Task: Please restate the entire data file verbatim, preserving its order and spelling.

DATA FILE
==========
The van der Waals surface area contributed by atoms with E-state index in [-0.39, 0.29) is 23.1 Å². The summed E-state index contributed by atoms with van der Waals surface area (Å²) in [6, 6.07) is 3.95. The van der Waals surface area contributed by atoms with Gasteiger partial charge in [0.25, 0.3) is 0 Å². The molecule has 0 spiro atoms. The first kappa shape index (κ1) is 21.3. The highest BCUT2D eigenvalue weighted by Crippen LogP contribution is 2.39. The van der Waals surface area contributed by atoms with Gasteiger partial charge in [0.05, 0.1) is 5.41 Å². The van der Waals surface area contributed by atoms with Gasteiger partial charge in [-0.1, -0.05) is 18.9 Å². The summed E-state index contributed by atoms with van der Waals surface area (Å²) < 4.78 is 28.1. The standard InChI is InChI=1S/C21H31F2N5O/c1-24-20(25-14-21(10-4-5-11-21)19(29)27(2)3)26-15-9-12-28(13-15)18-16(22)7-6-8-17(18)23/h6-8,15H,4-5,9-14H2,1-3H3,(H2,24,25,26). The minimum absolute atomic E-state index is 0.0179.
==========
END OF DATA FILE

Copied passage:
The van der Waals surface area contributed by atoms with E-state index in [-0.39, 0.29) is 23.1 Å². The summed E-state index contributed by atoms with van der Waals surface area (Å²) in [6, 6.07) is 3.95. The van der Waals surface area contributed by atoms with Gasteiger partial charge in [0.25, 0.3) is 0 Å². The molecule has 0 spiro atoms. The first kappa shape index (κ1) is 21.3. The highest BCUT2D eigenvalue weighted by Crippen LogP contribution is 2.39. The van der Waals surface area contributed by atoms with Gasteiger partial charge in [0.05, 0.1) is 5.41 Å². The van der Waals surface area contributed by atoms with Gasteiger partial charge in [-0.1, -0.05) is 18.9 Å². The summed E-state index contributed by atoms with van der Waals surface area (Å²) < 4.78 is 28.1. The standard InChI is InChI=1S/C21H31F2N5O/c1-24-20(25-14-21(10-4-5-11-21)19(29)27(2)3)26-15-9-12-28(13-15)18-16(22)7-6-8-17(18)23/h6-8,15H,4-5,9-14H2,1-3H3,(H2,24,25,26). The minimum absolute atomic E-state index is 0.0179.